When you’ve witnessed or been through a lot of stuff as a child, a chunk of adulthood is spent trying to work out what’s normal because it quickly becomes apparent that what was ‘normal’ to you isn’t how things are in general or what you want to continue with, especially as you’ll be feeling the pain of putting your pattern on repeat.
Normalising what may be really poor behaviour and dynamics only really equips you for abusive and dysfunctional relationships. It trains you to be a pleaser devoted to trying to influence people’s feelings and behaviour while also trying to minimise conflict, criticism, disappointment, rejection, and abandonment. It trains you to stay when you should run, and to run even when there’s an imagined threat.
One teen summer while camping in Brittas Bay (I was raised in Dublin, Ireland), I witnessed a woman being beaten by her husband. Even though my friend and I were scared, we stayed until he took his hands off her and backed off. I know a lot of women who ‘walked into doors’.
I was a kid who walked into doors. I went to school with bruises and was terrified to go home around report time, begging and pleading with teachers to amend a grade that I thought would result in severe punishment. I was raised during a time when unless you were turning up almost dead at school, no one was going to say anything or investigate issues.
The funny thing is that when you don’t talk about this stuff, you can feel ashamed and even crazy but talk to people and you will find kindred spirits who understand your experiences. Sat with a friend a few months ago, we found ourselves weeping laughing at the absurdity of parents who go batshit on your birthday, cuss you out, scare the crap out of you, and then the doorbell goes and it’s your friends and your parents are like “Hi!” and going into Crystal Carryington hostess with the mostess mode while you’re thinking, Erm, did that just really happen?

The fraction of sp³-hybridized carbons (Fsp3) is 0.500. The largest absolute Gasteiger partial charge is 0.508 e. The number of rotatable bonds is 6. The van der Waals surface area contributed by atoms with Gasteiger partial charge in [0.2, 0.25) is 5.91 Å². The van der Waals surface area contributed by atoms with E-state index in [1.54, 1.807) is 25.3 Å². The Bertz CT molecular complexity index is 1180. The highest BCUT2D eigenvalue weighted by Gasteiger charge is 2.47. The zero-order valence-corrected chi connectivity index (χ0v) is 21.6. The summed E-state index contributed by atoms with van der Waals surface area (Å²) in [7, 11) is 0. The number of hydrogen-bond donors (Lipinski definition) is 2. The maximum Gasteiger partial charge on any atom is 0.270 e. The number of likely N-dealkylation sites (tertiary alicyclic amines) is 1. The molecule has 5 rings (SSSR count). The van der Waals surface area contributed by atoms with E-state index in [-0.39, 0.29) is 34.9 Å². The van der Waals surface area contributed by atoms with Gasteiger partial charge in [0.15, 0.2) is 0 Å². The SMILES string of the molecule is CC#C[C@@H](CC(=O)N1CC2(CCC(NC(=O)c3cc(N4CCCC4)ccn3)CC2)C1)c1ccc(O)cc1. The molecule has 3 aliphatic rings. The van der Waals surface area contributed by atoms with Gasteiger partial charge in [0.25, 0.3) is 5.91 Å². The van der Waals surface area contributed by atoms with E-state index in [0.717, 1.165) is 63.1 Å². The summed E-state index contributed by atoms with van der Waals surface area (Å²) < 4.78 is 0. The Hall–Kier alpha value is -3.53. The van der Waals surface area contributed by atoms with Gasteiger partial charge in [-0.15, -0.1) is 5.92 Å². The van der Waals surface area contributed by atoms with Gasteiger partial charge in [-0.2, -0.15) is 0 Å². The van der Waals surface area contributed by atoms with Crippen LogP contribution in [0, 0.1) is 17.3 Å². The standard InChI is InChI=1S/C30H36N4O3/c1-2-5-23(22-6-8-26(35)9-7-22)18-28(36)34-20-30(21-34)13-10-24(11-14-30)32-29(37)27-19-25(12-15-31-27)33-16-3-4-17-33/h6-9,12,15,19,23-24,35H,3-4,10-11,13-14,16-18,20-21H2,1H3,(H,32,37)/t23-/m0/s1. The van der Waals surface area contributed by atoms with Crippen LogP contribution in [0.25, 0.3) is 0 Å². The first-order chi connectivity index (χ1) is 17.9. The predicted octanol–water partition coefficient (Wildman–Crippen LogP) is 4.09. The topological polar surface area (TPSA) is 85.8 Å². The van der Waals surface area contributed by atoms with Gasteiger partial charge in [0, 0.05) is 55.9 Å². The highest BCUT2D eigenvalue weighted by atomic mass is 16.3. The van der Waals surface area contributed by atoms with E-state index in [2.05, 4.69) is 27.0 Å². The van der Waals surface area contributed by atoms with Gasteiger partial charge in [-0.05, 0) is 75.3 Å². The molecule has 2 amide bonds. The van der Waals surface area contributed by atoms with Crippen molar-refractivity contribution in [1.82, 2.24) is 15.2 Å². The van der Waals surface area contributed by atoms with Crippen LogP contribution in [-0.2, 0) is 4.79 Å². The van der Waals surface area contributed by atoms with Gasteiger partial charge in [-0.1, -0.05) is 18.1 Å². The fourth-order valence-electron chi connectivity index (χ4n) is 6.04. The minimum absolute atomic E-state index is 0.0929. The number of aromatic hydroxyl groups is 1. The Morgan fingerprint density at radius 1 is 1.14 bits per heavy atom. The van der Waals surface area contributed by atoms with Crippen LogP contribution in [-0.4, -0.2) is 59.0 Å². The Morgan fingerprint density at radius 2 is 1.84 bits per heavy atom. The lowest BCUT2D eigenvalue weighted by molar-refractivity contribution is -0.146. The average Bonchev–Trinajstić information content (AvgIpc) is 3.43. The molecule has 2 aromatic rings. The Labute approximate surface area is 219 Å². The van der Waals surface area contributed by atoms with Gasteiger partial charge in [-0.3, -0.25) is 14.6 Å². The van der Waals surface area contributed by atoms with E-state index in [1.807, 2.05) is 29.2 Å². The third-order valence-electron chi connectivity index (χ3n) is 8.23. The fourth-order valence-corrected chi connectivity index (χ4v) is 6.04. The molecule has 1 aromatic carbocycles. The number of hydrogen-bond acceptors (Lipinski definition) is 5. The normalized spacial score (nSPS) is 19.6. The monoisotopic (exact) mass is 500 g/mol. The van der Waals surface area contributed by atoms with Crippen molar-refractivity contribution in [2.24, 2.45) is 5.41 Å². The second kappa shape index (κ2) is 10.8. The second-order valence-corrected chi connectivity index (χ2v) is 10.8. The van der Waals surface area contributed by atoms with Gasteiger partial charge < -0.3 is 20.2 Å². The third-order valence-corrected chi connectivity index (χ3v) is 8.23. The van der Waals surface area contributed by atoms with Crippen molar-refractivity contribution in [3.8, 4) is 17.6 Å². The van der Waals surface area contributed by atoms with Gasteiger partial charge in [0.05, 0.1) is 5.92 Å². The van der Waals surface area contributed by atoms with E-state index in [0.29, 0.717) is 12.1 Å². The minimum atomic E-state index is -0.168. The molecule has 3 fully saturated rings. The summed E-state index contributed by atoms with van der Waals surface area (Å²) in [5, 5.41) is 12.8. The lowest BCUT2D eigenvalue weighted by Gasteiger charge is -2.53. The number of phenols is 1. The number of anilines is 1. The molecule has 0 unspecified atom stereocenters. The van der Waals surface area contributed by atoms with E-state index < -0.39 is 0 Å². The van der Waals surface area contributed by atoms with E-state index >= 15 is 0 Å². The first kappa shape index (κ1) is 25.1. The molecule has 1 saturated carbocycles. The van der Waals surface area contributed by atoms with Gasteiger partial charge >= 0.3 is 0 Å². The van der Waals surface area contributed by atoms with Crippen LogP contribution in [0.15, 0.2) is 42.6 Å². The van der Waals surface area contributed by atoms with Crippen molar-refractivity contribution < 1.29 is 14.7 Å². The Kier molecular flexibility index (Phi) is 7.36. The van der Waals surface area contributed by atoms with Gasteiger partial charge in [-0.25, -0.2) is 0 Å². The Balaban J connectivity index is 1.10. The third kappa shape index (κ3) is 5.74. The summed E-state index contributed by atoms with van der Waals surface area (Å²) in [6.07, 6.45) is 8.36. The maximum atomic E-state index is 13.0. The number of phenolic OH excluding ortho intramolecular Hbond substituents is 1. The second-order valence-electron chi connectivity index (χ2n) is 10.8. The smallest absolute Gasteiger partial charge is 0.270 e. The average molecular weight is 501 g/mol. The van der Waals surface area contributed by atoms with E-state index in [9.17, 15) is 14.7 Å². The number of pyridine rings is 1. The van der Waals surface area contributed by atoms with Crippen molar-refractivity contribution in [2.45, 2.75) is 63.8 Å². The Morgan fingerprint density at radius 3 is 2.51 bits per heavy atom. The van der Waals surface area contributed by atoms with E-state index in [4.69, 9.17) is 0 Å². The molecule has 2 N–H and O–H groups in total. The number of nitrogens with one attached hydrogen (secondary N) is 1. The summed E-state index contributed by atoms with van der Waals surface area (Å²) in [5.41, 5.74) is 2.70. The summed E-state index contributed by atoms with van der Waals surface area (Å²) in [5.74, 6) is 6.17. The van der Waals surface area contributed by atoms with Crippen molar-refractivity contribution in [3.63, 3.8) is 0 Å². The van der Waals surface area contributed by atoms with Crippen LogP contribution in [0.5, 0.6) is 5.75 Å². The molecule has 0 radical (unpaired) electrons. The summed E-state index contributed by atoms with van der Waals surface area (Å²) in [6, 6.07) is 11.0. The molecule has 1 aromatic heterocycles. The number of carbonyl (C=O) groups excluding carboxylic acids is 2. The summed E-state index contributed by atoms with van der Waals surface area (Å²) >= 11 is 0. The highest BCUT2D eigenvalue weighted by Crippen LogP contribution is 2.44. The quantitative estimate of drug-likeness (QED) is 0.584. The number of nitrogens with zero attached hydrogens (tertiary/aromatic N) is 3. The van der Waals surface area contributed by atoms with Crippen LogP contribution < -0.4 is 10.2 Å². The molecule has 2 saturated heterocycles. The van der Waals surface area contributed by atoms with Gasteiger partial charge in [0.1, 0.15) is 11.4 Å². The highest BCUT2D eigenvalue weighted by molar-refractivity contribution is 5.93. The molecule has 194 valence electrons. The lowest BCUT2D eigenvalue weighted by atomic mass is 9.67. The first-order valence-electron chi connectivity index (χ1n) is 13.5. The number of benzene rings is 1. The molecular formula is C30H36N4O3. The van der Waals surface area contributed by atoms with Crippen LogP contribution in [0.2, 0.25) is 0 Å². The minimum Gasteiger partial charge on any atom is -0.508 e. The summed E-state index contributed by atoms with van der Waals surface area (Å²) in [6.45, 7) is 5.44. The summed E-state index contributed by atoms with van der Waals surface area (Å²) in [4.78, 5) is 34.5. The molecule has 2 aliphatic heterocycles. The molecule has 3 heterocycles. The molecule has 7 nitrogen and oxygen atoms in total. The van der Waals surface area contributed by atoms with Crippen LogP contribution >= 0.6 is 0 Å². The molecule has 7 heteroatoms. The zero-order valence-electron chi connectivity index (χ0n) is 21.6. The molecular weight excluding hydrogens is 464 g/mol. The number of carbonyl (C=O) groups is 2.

Over the years I’ve met and corresponded with many people who had similar childhood experiences and a very confusing aspect of being physically punished as well as getting what may have been verbal tirades and/or mind effery, is that it teaches conflicting messages when you have good times and you’re hugged afterwards or they seem really remorseful, or they even say that they wouldn’t have ‘had’ to do what they’d done “if only” you hadn’t done whatever it was.
The trouble is that if you internalised this reasoning and took it as fact, normal, and guidance and direction on what you need to be and do to get by in this world, you will find yourself putting the past on repeat in some way.
One day you will wake up in an abusive relationship that’s suddenly crept up on you or find that you have no voice in your life because you’re always scared.
You may repeat their [your parents/caregivers] behaviour or you may engage with partners who are similar and when there are ‘good times’, or they hug you afterwards or swear up and down how terribly sorry they are, or even blame you, it will feel normal. It will on some level feel like an opportunity to right the wrongs of the past. The people pleaser within will be activated.
If you look at anything where you find you accepting below par behaviour and situations, look for the parallel situation from an earlier part in your life where you picked up the message that this is how things go.
For instance, looking back, it’s easy to see why it would take quite a while for it to dawn that the various Mr unavailables I dated were all shirt, no trousers as well as why I was easily wooed with words – my father has been telling me how much he loves and cares about me while either not being around or not demonstrating it when he was, that I learned that a man, a person in fact, does not need to be around or actually do anything in order for them to love me or me them.